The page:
“Even things like children these days have issues with long sightedness because they are used to small yards and using electronics close to them so they don’t have the ability to see longer distances.
“They find it much more calming when they are not constantly overloaded.”
Research shows that children spend more time indoors, in front of screens and participating in structured activities with an associated rise in health problems including anxiety and obesity as children miss out on spending expended time outdoors.
For children with special needs, the impact of green, unstructured play in nature is particularly strong.
Teachers follow the children’s lead in what they are interested in and build extra educational elements in to the play, or explore ideas more back in the kindergarten.
”The risk is just coming here and having a great day, but we have to extend the learning that happens and incorporate in to everything else.
“For example we look at physics. We might be more comfortable talking about biology and the bush around us but we can extend their understanding talking about rolling (logs), pushing, forces, see-saws, sinking, motions and movement.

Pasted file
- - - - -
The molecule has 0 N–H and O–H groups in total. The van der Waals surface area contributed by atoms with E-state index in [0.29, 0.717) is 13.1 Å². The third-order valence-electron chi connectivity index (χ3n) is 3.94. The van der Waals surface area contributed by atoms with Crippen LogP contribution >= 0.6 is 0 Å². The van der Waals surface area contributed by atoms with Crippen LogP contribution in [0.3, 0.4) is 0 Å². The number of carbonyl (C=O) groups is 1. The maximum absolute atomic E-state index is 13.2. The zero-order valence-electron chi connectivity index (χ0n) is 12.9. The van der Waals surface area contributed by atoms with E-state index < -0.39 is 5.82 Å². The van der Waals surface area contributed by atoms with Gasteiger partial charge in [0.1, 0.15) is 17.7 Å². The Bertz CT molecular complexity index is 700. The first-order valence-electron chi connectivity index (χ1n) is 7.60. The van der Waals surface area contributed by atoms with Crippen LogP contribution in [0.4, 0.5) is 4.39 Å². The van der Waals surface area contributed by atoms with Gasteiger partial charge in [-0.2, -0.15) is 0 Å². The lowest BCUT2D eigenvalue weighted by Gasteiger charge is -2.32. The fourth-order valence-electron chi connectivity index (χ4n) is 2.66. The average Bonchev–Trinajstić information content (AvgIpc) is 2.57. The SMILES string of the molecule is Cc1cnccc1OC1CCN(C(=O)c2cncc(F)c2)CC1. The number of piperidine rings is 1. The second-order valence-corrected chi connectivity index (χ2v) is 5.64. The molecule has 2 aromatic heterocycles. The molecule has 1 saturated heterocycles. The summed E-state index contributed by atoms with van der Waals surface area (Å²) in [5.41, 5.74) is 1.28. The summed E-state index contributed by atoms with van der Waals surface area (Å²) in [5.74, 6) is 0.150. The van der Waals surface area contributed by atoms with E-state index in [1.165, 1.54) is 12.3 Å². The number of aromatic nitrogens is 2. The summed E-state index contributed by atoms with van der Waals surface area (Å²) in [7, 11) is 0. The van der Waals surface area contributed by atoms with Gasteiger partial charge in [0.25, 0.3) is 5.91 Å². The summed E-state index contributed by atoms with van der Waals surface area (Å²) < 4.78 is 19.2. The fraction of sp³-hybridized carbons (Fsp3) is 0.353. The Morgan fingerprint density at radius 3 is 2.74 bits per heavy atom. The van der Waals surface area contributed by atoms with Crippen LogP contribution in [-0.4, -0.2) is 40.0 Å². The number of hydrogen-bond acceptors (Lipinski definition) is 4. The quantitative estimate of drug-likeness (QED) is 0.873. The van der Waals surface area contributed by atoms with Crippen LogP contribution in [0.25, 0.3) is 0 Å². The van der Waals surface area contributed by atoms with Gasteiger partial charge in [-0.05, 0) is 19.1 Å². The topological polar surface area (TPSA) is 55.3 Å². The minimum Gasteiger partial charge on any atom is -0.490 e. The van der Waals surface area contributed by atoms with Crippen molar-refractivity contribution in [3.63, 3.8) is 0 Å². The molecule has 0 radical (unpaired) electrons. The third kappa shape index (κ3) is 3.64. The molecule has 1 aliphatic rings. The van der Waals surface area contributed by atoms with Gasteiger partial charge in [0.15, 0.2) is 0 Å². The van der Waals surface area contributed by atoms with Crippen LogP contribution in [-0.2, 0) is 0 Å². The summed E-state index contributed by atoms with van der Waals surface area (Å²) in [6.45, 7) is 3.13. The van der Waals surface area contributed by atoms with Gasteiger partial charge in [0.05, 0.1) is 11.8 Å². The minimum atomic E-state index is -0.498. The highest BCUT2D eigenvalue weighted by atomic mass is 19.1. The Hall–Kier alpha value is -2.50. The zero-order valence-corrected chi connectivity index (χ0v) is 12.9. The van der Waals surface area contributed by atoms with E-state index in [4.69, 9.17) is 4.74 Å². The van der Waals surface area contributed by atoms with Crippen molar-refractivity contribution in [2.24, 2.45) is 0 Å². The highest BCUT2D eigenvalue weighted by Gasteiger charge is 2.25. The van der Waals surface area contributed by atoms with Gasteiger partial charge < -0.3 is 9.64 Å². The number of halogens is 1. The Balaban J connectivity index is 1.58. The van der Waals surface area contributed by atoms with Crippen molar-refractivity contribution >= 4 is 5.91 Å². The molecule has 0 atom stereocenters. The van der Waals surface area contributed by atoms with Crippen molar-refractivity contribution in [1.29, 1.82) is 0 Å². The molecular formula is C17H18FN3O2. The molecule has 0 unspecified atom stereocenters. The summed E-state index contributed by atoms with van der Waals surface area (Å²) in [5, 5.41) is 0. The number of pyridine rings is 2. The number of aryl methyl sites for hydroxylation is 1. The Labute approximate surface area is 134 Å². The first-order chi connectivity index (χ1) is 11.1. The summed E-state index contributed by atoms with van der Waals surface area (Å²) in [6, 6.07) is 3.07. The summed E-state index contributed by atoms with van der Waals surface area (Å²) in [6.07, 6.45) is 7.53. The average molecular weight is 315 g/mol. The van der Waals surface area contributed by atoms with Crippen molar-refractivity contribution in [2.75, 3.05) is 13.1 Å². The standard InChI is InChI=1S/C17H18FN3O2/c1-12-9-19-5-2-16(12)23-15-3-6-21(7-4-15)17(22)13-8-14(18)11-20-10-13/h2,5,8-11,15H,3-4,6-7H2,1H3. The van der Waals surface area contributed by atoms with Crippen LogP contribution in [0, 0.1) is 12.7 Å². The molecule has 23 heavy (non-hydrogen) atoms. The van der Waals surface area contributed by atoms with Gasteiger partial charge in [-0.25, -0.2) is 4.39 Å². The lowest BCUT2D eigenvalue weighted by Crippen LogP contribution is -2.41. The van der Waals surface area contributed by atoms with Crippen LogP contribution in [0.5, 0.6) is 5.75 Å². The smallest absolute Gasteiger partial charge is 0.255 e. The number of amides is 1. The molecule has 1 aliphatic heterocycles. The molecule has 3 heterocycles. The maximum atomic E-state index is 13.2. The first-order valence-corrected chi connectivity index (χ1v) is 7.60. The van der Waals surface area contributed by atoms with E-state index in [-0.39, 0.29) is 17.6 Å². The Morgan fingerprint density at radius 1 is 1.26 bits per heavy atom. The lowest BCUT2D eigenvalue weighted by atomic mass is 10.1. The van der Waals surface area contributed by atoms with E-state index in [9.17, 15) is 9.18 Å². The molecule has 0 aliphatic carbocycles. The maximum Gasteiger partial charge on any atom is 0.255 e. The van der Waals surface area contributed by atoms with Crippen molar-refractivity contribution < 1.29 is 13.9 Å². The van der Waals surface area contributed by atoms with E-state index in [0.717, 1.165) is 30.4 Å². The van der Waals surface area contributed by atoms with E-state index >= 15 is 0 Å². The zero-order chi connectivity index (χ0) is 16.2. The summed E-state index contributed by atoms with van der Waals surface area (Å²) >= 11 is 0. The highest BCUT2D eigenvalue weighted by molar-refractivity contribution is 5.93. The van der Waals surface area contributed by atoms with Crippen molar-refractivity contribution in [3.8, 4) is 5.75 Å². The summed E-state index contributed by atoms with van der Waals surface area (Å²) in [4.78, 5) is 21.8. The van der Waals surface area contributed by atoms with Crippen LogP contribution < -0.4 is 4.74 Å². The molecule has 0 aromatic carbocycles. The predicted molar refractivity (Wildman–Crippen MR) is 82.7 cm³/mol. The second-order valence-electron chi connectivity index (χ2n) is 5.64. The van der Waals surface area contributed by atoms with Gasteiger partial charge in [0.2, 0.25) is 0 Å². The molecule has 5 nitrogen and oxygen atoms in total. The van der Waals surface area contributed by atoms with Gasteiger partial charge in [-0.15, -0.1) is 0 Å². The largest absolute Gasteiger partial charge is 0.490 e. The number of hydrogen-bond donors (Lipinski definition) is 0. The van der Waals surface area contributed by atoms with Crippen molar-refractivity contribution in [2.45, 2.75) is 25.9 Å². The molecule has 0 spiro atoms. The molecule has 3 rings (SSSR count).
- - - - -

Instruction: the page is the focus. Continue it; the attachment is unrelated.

“For children to gain an understanding they have to have rich experiences to spur that understanding.”
For some children the unstructured play is daunting at first but Ms Sullivan said they quickly adapt.
“When we first came here it was quiet interesting because, particularly the girls, liked to do cutting and pasting and had difficulty coping with the fact it was so unstructured, so we put in clip boards and crayons which helped them, but quickly they started using them for maps and to record things.”
At the moment the Brown Hill pupils are fascinated with birds, so there is much discussion about birds, silence when birds are calling, and staff take a book about birds down to the bushland for children to refer to.